Correggio

Italian 1489-1534 Correggio Locations Italian painter and draughtsman. Apart from his Venetian contemporaries, he was the most important northern Italian painter of the first half of the 16th century. His best-known works are the illusionistic frescoes in the domes of S Giovanni Evangelista and the cathedral in Parma, where he worked from 1520 to 1530. The combination of technical virtuosity and dramatic excitement in these works ensured their importance for later generations of artists. His altarpieces of the same period are equally original and ally intimacy of feeling with an ecstatic quality that seems to anticipate the Baroque. In his paintings of mythological subjects, especially those executed after his return to Correggio around 1530, he created images whose sensuality and abandon have been seen as foreshadowing the Rococo. Vasari wrote that Correggio was timid and virtuous, that family responsibilities made him miserly and that he died from a fever after walking in the sun. He left no letters and, apart from Vasari account, nothing is known of his character or personality beyond what can be deduced from his works. The story that he owned a manuscript of Bonaventura Berlinghieri Geographia, as well as his use of a latinized form of Allegri (Laetus), and his naming of his son after the humanist Pomponius Laetus, all suggest that he was an educated man by the standards of painters in this period. The intelligence of his paintings supports this claim. Relatively unknown in his lifetime, Correggio was to have an enormous posthumous reputation. He was revered by Federico Barocci and the Carracci, and throughout the 17th and 18th centuries his reputation rivalled that of Raphael.

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Correggio Noli me Tangere oil painting


Noli me Tangere
Painting ID::  504
Artist: Correggio
Painting: Noli me Tangere
Introduction: 1525 Museo del Prado, Madrid
   
   
     

Correggio Madonna and Child with the Young Saint John oil painting


Madonna and Child with the Young Saint John
Painting ID::  505
Artist: Correggio
Painting: Madonna and Child with the Young Saint John
Introduction: 1516 Museo del Prado, Madrid
   
   
     

Correggio Madonna with St.George oil painting


Madonna with St.George
Painting ID::  506
Artist: Correggio
Painting: Madonna with St.George
Introduction: Gemaldegalerie, Dresden
   
   
     

Correggio Adoration of the Shepherds oil painting


Adoration of the Shepherds
Painting ID::  508
Artist: Correggio
Painting: Adoration of the Shepherds
Introduction: Gemaldegalerie, Dresden
   
   
     

Correggio The Education of Cupid oil painting


The Education of Cupid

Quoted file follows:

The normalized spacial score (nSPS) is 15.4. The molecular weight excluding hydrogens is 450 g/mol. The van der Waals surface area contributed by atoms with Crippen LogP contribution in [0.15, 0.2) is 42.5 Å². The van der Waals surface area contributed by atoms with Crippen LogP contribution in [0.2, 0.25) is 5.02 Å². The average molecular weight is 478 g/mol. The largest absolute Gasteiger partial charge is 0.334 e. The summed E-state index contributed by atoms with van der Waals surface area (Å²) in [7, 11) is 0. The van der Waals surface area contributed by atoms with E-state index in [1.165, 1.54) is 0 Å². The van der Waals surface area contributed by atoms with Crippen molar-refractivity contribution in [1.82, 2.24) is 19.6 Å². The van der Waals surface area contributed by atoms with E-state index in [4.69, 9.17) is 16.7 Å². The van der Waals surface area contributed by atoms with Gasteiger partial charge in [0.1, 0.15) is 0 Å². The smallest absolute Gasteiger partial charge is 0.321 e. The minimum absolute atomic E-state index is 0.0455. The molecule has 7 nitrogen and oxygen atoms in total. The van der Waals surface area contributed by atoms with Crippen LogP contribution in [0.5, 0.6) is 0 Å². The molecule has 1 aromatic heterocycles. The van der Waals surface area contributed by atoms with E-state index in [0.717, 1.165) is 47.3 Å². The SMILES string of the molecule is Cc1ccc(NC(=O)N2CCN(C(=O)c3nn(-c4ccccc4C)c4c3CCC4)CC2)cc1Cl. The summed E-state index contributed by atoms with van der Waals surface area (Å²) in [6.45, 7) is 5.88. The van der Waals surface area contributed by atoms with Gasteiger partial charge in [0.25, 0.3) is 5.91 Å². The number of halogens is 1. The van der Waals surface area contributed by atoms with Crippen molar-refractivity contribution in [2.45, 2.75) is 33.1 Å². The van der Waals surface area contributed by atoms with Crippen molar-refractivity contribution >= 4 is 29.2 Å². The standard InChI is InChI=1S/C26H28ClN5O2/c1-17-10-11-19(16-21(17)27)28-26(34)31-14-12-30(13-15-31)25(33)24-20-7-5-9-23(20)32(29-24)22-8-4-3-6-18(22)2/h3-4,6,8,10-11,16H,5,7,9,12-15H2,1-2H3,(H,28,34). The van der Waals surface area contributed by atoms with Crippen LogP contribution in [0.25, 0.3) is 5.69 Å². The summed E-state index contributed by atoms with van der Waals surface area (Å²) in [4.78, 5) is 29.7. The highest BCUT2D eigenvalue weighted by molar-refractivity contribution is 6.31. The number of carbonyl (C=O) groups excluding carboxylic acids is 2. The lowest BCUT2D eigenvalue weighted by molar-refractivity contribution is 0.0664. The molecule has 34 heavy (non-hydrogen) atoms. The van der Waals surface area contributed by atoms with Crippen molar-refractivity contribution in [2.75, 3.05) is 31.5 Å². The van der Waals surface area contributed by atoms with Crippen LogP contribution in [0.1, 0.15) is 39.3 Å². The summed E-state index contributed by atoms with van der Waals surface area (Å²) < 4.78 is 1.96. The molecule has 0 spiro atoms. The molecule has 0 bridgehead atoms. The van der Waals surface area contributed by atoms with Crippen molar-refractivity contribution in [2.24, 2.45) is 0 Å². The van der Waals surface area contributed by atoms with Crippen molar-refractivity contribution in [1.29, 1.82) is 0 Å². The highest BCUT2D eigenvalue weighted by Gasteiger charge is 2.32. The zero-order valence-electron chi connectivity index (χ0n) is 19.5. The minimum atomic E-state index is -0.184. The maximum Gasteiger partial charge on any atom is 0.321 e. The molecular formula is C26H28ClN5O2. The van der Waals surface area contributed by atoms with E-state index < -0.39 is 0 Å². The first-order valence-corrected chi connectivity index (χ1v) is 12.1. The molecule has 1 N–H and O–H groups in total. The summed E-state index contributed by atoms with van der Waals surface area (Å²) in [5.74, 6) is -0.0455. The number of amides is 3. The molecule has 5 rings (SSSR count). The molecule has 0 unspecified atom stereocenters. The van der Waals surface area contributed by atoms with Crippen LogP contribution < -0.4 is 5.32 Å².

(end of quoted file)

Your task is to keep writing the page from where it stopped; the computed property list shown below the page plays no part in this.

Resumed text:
Painting ID::  509
Artist: Correggio
Painting: The Education of Cupid
Introduction: 1528 National Gallery, London
   
   
     

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     Italian 1489-1534 Correggio Locations Italian painter and draughtsman. Apart from his Venetian contemporaries, he was the most important northern Italian painter of the first half of the 16th century. His best-known works are the illusionistic frescoes in the domes of S Giovanni Evangelista and the cathedral in Parma, where he worked from 1520 to 1530. The combination of technical virtuosity and dramatic excitement in these works ensured their importance for later generations of artists. His altarpieces of the same period are equally original and ally intimacy of feeling with an ecstatic quality that seems to anticipate the Baroque. In his paintings of mythological subjects, especially those executed after his return to Correggio around 1530, he created images whose sensuality and abandon have been seen as foreshadowing the Rococo. Vasari wrote that Correggio was timid and virtuous, that family responsibilities made him miserly and that he died from a fever after walking in the sun. He left no letters and, apart from Vasari account, nothing is known of his character or personality beyond what can be deduced from his works. The story that he owned a manuscript of Bonaventura Berlinghieri Geographia, as well as his use of a latinized form of Allegri (Laetus), and his naming of his son after the humanist Pomponius Laetus, all suggest that he was an educated man by the standards of painters in this period. The intelligence of his paintings supports this claim. Relatively unknown in his lifetime, Correggio was to have an enormous posthumous reputation. He was revered by Federico Barocci and the Carracci, and throughout the 17th and 18th centuries his reputation rivalled that of Raphael.